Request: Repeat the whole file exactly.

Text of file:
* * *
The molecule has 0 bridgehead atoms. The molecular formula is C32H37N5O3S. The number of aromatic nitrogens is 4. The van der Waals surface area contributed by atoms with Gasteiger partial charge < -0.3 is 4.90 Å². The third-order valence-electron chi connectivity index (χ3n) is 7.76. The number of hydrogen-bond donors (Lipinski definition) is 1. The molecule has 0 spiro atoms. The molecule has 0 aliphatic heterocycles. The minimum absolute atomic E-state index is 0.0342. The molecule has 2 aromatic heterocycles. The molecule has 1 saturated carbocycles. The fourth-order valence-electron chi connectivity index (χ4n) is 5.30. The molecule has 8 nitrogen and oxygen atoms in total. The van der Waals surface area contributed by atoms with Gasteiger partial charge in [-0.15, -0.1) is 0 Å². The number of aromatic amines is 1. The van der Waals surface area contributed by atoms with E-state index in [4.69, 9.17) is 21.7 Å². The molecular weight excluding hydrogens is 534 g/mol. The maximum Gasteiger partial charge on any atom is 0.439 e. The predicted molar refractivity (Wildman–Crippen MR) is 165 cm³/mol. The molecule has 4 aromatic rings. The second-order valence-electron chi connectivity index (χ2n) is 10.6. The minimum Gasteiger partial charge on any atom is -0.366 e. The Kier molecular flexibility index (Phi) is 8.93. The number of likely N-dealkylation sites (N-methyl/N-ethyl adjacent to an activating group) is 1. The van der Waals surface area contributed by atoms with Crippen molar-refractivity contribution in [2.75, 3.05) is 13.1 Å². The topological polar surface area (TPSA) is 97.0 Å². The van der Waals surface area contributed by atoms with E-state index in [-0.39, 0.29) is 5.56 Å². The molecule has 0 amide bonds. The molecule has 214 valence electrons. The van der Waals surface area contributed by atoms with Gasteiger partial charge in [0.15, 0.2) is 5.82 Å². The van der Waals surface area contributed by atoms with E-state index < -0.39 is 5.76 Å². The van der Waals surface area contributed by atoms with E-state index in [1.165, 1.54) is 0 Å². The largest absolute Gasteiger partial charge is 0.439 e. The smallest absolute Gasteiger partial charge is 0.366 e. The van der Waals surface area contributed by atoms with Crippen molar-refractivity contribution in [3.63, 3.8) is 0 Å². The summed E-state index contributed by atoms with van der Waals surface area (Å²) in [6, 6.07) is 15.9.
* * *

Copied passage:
The molecule has 0 bridgehead atoms. The molecular formula is C32H37N5O3S. The number of aromatic nitrogens is 4. The van der Waals surface area contributed by atoms with Gasteiger partial charge < -0.3 is 4.90 Å². The third-order valence-electron chi connectivity index (χ3n) is 7.76. The number of hydrogen-bond donors (Lipinski definition) is 1. The molecule has 0 spiro atoms. The molecule has 0 aliphatic heterocycles. The minimum absolute atomic E-state index is 0.0342. The molecule has 2 aromatic heterocycles. The molecule has 1 saturated carbocycles. The fourth-order valence-electron chi connectivity index (χ4n) is 5.30. The molecule has 8 nitrogen and oxygen atoms in total. The van der Waals surface area contributed by atoms with Gasteiger partial charge in [-0.15, -0.1) is 0 Å². The number of aromatic amines is 1. The van der Waals surface area contributed by atoms with E-state index in [4.69, 9.17) is 21.7 Å². The molecular weight excluding hydrogens is 534 g/mol. The maximum Gasteiger partial charge on any atom is 0.439 e. The predicted molar refractivity (Wildman–Crippen MR) is 165 cm³/mol. The molecule has 4 aromatic rings. The second-order valence-electron chi connectivity index (χ2n) is 10.6. The minimum Gasteiger partial charge on any atom is -0.366 e. The Kier molecular flexibility index (Phi) is 8.93. The number of likely N-dealkylation sites (N-methyl/N-ethyl adjacent to an activating group) is 1. The van der Waals surface area contributed by atoms with Crippen molar-refractivity contribution in [2.75, 3.05) is 13.1 Å². The topological polar surface area (TPSA) is 97.0 Å². The van der Waals surface area contributed by atoms with E-state index in [-0.39, 0.29) is 5.56 Å². The molecule has 0 amide bonds. The molecule has 214 valence electrons. The van der Waals surface area contributed by atoms with Gasteiger partial charge in [0.15, 0.2) is 5.82 Å². The van der Waals surface area contributed by atoms with E-state index < -0.39 is 5.76 Å². The van der Waals surface area contributed by atoms with E-state index in [1.165, 1.54) is 0 Å². The largest absolute Gasteiger partial charge is 0.439 e. The smallest absolute Gasteiger partial charge is 0.366 e. The van der Waals surface area contributed by atoms with Crippen molar-refractivity contribution in [3.63, 3.8) is 0 Å². The summed E-state index contributed by atoms with van der Waals surface area (Å²) in [6, 6.07) is 15.9.